So why didn’t I like it more?
To be sure, The Lego Movie 2 is a lot of fun. If you loved the first movie or just need something to see in theaters, it won’t disappoint. It neatly subverts a bunch of the issues the first movie had, particularly when it came to how that movie portrayed its women characters.
But it also loses a little something in terms of expectations versus reality. In 2014, a movie based on Legos seemed like such a stupid idea. In 2019, we know better. The bar is higher, and Lego Movie 2 doesn’t clear it with nearly as much ease.
Is that slightly unfair to the sequel? Maybe. But it’s also the classic sequel problem. The Lego Movie 2 does everything it needs to do to be a pretty good movie, but it never once takes the leap into somewhere completely unexpected. Instead, it chooses to follow the assembly instructions for a movie sequel to the letter.
And leaping into somewhere completely unexpected — without checking the instructions — was what its predecessor did best.
So let’s look at three ways The Lego Movie 2 tries to one-up its predecessor and gauge how successful it is at any or all of them.
1) It tries to do better by the movie’s women characters
Here is the one place where The Lego Movie 2 largely improves on the original. The 2014 film was an elaborate series of nesting layers, all of which were stories about tricky relationships between fathers and their sons. And while the most prominent woman in the film, Lucy/Wildstyle, a badass Lego warrior voiced by Elizabeth Banks, was a fun character, she was sidelined in the movie’s big climax in order to elevate Emmet, the movie’s Lego hero (voiced by Chris Pratt).
It was something that Tasha Robinson, then of The Dissolve and now of Vox’s sister site The Verge, dubbed the “Trinity problem.” If you were really connected to what Lucy was doing, then the first film’s conclusion rankled just a bit. Emmet was a lot of fun — and, honestly, Pratt’s performance in these movies might be his best big-screen work — but in trying to tell a story about how he wasn’t the only special person in the world, the film inadvertently made him the most special person in the movie.
The end of The Lego Movie deftly sets up how The Lego Movie 2 will be just as much Lucy’s story as Emmet’s. In the concluding scene of that film, the characters are confronted by invading aliens from the “Duplo system” — meant to represent the creatures built by the younger sister of the boy whose imaginary adventures drive the storytelling of both movies.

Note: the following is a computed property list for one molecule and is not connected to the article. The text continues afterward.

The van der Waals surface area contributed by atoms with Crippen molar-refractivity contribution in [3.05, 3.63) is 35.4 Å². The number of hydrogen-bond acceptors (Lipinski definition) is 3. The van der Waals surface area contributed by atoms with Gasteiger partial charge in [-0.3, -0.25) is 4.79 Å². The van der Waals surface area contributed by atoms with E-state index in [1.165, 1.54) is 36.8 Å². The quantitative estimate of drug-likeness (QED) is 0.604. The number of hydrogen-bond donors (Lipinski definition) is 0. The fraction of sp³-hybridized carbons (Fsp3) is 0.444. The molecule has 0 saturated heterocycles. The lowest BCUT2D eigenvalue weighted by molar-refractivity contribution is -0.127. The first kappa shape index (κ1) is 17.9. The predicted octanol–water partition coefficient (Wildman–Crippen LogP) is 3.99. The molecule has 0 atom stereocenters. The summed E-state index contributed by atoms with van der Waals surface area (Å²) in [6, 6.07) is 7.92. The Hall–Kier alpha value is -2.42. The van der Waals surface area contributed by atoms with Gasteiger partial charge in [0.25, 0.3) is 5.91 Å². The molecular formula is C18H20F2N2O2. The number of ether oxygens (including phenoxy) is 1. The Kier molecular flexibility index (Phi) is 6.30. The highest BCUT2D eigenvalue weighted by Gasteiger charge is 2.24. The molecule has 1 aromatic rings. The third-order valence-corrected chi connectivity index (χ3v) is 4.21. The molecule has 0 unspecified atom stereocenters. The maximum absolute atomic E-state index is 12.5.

Thus, the second movie now has an important female counterpart to the dudes, at every level — a sister (played by The Florida Project star Brooklynn Prince) for the brother; a mother alongside the kids’ father (whose cameo I won’t reveal because she’s so good and just a little surprising); Lucy alongside Emmet. There are even a couple of new characters to better even out this balance, including a queen with potentially duplicitous motives (Tiffany Haddish) and her right-hand warrior (Stephanie Beatriz).
This splitting of the narrative also shifts it just a bit to focus on questions of how a story changes depending on who’s telling it. If you pay attention to various scenes, it becomes clear when the characters are being “written” by the brother, who wants to tell a story about the anxiety he feels at his approaching adolescence, versus “written” by the sister, who just wants her big brother to think she’s worth spending time with.
This also allows the plot to do some neat subversions of typical stories. It starts out seeming like Emmet is going to have to save his friends from the first movie from the evil invaders of the “Sis-star System” (get it?????), but it turns out that Emmet just might be the one in need of saving, that his quest up the staircase and into the new system might be about him realizing that others have valid points of view, too.
But that brings us to something that sort of bogs the movie down.
2) It tries to tell a much more thematically complex story
There was a point about two-thirds of the way through The Lego Movie 2 when the preview audience I saw it with — which was loaded with kids — just sort of ... stopped reacting to what was happening on screen. Laughs were scattered, but I could also feel how the plot wasn’t quite landing in the way it was supposed to. And big things were happening! Old relationships were crumbling. New ones were being formed. The dark and terrible “Ar-mom-ageddon” was threatening to break out.